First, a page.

All my own work
April 1, 2012 12:00 PM   Subscribe

'I'd like 11 and a half tons of resin, please': the artisans behind the artists
posted by fearfulsymmetry (32 comments total) 33 users marked this as a favorite
I liked this. Thank you.

I won't work for just anyone. I have to get into their language, understand them. We solve problems. ~ Rungwe Kingdon
posted by infini at 12:13 PM on April 1, 2012

Ooo. This is good.
posted by limeonaire at 12:16 PM on April 1, 2012

In a just world, these people would be rich and famous.
posted by Faint of Butt at 12:37 PM on April 1, 2012 [2 favorites]

Previously and related.

Back in the Nineties I used to work for a small contractor who specialized in large sculpture fabrication, installation, and moving. It was a really challenging job requiring a bit of extemporaneous engineering. It was also cool to hold and move large stone and steel sculptures by some rather fascinating contemporary artists, and even the occasional antiquity.

I also volunteered for a time at Tandem Press in Madison. I once had the opportunity to work for Chuck Close who didn't ask for much in the way of having others do his work, but instead asked us to figure out ways to get his wheelchair above and around the printing press, so rather than needing artisans, what he needed was a system of flexible ramps and stages to allow access to small spaces. We didn't make his art, but I think we did help make his art possible.
posted by Toekneesan at 12:40 PM on April 1, 2012 [7 favorites]

One of these days, art, one of these days.
posted by Foci for Analysis at 12:41 PM on April 1, 2012 [1 favorite]

This bothers me in ways I can't even fully articulate. This kind of exploitation vibrates with wrongness so strongly it makes my teeth itch.
posted by The demon that lives in the air at 12:54 PM on April 1, 2012

Not nearly so exploitive as warehouse work, construction, domestic work, or the service industry.
posted by idiopath at 1:01 PM on April 1, 2012 [1 favorite]

This kind of exploitation

Have you RTFA completely? Each and every artisan talks about what art means, what vision and language mean and what fraud means. Let me quote:

Art is all about the idea now: I think using fabricators makes art more valid and not less, from a conceptual point of view. If an artist has an idea, it can still take a lot of work to realise. As far as I'm aware, no artist who uses fabricators ever sits on their behind and lets other people get on with it. I don't know any people who work harder than artists.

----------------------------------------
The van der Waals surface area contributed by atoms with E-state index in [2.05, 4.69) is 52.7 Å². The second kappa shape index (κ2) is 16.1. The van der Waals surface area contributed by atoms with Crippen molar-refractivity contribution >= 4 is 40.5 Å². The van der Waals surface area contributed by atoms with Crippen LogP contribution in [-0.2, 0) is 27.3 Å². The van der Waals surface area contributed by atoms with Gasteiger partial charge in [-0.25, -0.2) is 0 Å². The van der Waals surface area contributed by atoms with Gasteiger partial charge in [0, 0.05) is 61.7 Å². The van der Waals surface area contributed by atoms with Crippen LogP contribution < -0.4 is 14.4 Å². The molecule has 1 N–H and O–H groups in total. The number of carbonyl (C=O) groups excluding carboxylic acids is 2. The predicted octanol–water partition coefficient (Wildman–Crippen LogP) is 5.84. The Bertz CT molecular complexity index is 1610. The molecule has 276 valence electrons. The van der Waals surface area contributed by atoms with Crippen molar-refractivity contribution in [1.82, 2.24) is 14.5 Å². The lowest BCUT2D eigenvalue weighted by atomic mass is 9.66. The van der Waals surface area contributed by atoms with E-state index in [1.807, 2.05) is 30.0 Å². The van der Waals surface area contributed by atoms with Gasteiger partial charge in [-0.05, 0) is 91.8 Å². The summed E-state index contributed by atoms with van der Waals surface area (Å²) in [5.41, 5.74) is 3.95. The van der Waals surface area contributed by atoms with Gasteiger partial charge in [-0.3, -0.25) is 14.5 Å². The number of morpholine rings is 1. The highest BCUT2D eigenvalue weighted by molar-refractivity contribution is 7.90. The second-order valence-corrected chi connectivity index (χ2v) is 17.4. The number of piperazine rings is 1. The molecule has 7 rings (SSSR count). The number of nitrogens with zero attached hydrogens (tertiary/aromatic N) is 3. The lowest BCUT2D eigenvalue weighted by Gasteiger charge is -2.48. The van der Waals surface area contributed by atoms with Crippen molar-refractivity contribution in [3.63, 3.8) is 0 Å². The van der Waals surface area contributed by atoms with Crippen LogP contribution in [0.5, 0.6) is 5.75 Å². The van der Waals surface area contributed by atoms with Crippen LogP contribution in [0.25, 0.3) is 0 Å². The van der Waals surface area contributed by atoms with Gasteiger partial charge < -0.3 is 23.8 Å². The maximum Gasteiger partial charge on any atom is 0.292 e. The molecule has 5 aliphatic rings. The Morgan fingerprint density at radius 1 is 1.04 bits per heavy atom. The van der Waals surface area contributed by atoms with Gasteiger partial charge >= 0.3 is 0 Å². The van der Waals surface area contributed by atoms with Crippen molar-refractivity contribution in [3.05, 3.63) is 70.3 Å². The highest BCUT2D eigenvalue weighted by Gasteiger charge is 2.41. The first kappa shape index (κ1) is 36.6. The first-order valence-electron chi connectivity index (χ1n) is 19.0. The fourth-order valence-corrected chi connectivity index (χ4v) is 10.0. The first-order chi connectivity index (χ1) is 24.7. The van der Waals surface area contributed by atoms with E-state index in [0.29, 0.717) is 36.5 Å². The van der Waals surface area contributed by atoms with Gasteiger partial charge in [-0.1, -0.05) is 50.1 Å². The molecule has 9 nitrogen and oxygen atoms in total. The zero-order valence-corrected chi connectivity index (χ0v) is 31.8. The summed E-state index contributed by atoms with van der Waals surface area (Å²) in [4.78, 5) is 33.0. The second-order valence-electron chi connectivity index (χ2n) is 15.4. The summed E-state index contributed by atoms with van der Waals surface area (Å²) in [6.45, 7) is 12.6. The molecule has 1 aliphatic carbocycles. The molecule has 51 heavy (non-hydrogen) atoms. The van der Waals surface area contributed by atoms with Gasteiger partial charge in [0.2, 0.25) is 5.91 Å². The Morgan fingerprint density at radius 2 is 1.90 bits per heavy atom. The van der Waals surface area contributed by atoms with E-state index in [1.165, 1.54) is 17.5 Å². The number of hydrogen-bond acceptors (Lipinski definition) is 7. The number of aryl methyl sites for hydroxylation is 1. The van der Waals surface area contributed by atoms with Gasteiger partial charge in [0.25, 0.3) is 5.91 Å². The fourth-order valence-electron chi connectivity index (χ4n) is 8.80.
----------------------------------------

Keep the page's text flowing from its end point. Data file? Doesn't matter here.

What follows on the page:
The common analogy is that you wouldn't expect an architect to build his own building. Constantin Brancusi worked for Auguste Rodin, Anthony Caro for Henry Moore. It's understandable: you absorb or reject the skills of what comes before you, and then hopefully find your own voice. At the same time, you can't imagine Francis Bacon handing over his paintings to anyone else at any point.

It's pretty annoying how little people understand the processes of making contemporary art. Many of them would be horrified if they thought that photographers didn't take their own photographs. But how do they think Henry Moore made those bronzes? It's a lot like making a large car or a truck. I think there's a lack of understanding of the process. There are people who latch on to the fact that peopleartists are not making things themselves. There are even trained art historians who take issue with it. That's the scary thing. The moral outrage – the idea that we're all being duped because we're paying all this money and the work's not being made by the artists themselves – is ridiculous. What's more interesting is whether a piece is good or bad.

and so on and so forth...
posted by infini at 1:02 PM on April 1, 2012 [13 favorites]